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My new Samsung SGS3 is equipped with Near Field Communication, which allows the phone to read a unique RFID code wirelessly from a nearby physical tag. The tag doesn't have any power source. Does constantly listening for an RFID tag drain my battery significantly?

I am trying to make a cost benefit decision about employing NFC. The cost is the battery consumption and benefit is the added NFC capability. I am also interested to learn more about how NFC and RFID work.

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closed as off topic by Diogo, Mike Fitzpatrick, 8088, Sathya Jul 24 '12 at 4:15

Questions on Super User are expected to relate to computer software or computer hardware within the scope defined by the community. Consider editing the question or leaving comments for improvement if you believe the question can be reworded to fit within the scope. Read more about reopening questions here.If this question can be reworded to fit the rules in the help center, please edit the question.

I see my question was closed, probably because some editors don't consider a smart phone to be a computer. I disagree, a smart phone is a computer. – steampowered Jul 26 '12 at 2:49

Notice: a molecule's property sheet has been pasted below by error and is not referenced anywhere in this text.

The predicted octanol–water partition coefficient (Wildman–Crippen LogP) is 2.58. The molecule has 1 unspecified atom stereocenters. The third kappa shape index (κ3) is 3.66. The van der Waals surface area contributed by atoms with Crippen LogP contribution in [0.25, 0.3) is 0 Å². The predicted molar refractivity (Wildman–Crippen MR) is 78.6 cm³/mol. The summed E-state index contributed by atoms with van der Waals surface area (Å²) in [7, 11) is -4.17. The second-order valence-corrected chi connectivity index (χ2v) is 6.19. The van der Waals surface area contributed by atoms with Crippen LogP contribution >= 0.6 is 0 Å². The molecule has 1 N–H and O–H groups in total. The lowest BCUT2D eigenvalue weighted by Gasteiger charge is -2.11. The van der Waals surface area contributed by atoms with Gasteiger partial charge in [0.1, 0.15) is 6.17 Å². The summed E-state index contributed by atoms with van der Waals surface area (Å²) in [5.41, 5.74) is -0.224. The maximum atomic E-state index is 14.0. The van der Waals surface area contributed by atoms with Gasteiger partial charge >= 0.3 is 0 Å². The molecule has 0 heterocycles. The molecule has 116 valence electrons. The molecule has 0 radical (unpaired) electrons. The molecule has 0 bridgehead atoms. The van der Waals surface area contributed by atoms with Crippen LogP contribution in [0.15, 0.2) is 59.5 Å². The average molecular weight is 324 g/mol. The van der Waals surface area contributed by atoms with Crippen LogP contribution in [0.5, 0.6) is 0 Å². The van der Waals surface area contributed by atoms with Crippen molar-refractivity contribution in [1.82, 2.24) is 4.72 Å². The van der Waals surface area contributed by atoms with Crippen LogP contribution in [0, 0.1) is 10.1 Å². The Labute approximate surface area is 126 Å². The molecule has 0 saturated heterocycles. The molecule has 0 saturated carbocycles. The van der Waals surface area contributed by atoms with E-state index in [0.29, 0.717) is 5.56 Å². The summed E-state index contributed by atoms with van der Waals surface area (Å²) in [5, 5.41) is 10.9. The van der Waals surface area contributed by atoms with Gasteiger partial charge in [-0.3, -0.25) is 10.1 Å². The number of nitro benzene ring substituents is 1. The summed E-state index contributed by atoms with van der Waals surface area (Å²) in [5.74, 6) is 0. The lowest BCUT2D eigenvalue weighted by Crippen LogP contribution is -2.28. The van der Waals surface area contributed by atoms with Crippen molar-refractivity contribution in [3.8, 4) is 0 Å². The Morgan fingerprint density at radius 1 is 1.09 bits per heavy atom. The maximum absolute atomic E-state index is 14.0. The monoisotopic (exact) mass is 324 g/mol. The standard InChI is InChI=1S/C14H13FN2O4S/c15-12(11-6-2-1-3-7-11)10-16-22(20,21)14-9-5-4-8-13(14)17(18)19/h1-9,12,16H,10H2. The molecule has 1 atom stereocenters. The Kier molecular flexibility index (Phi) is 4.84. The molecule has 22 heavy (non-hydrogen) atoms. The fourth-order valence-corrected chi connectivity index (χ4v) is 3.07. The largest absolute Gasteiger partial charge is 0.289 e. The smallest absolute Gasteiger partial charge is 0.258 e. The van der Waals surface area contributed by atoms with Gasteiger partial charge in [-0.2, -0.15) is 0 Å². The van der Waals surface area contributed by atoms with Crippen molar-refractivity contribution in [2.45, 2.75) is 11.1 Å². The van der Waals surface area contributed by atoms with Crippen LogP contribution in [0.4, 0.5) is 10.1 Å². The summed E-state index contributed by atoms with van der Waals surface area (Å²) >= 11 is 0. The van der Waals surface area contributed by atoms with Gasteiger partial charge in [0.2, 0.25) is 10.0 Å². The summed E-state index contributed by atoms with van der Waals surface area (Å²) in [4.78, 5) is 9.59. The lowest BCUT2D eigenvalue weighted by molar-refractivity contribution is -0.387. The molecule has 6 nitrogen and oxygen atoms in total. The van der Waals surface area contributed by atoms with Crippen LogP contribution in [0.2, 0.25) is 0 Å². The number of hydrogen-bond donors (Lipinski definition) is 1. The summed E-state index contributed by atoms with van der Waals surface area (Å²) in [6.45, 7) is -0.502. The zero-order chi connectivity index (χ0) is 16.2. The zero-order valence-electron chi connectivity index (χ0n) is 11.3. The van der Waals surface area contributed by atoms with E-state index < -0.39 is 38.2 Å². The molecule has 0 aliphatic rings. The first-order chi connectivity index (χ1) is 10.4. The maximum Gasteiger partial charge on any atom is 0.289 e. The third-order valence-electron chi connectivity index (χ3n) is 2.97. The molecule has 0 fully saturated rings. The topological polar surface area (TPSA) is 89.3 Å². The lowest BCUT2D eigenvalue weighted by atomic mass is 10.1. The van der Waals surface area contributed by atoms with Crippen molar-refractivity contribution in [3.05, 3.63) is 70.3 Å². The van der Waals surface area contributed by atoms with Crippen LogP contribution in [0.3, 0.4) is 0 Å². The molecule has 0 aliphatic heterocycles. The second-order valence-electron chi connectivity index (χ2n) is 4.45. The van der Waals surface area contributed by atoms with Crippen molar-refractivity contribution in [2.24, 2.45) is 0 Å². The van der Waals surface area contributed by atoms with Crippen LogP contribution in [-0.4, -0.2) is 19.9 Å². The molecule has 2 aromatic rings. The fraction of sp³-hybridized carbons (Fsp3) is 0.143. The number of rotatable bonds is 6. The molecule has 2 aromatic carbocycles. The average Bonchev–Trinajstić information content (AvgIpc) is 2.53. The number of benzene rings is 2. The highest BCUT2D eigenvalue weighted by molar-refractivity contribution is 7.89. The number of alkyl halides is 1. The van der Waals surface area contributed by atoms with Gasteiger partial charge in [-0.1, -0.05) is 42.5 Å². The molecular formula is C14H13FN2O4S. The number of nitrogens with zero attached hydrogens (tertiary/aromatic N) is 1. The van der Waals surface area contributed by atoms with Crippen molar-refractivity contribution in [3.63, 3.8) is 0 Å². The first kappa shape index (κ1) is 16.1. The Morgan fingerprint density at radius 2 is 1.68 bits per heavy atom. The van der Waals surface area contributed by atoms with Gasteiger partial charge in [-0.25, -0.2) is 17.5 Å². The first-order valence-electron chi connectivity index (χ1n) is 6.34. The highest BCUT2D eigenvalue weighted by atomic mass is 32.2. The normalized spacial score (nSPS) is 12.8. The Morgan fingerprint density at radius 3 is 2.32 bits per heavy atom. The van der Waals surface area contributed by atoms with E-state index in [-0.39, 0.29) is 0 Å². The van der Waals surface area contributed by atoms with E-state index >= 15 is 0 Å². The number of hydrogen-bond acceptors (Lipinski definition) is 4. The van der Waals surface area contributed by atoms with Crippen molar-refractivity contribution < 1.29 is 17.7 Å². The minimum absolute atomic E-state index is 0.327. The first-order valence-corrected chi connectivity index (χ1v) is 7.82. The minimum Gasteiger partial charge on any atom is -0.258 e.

up vote 3 down vote accepted

There are two different modes. In passive mode, there is no energy consumed by the device that being read. In active mode, there is a small amount of current (less than 15 mA) that will be used.

Up to you if that amount is too much.

The way that it works is similar to the way that RFID works. In essence, there is a modulator/demodulator that turns the power from the reader into current that can power an integrated circuit, which controls a transmitter.

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Interesting. So the active mode would be the mode which drains the battery. It seems creating a field which powers another device's transmitter would consume lots of battery, but maybe my intuition is wrong. – steampowered Jul 23 '12 at 23:19
Not lots, just 15 mA (or less) – soandos Jul 23 '12 at 23:19
@steampowered: Only if you were generating such a field continuously, but there is no need to do that. You can just create the field for a fraction of a second. – David Schwartz Jul 24 '12 at 0:07
How is the described passive mode any different from keeping it turned off? – ADTC Aug 6 '14 at 5:29

No, it shouldn't drain battery much.

Although the tag gets its power from the signal emitted by the mobile phone, because it's not over a great distance, and takes a very small amount of time, you should not see a huge battery drain. Also typically, NFC is not in use while the device is in standby mode.

Of course, your mileage may vary.

Search Google for 'NFC battery drain'.

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"the samsumg"? Surely there's space for improvement... – ADTC Aug 6 '14 at 5:25
the OPs question mentions the equipment in use. – Sirex Aug 6 '14 at 8:19
It should be something like "the mobile phone" or "the Samsung phone". "Samsung" is not a common noun. (Also note the spelling.) – ADTC Aug 6 '14 at 9:36
feel free to suggest edits as needed. – Sirex Aug 6 '14 at 10:25

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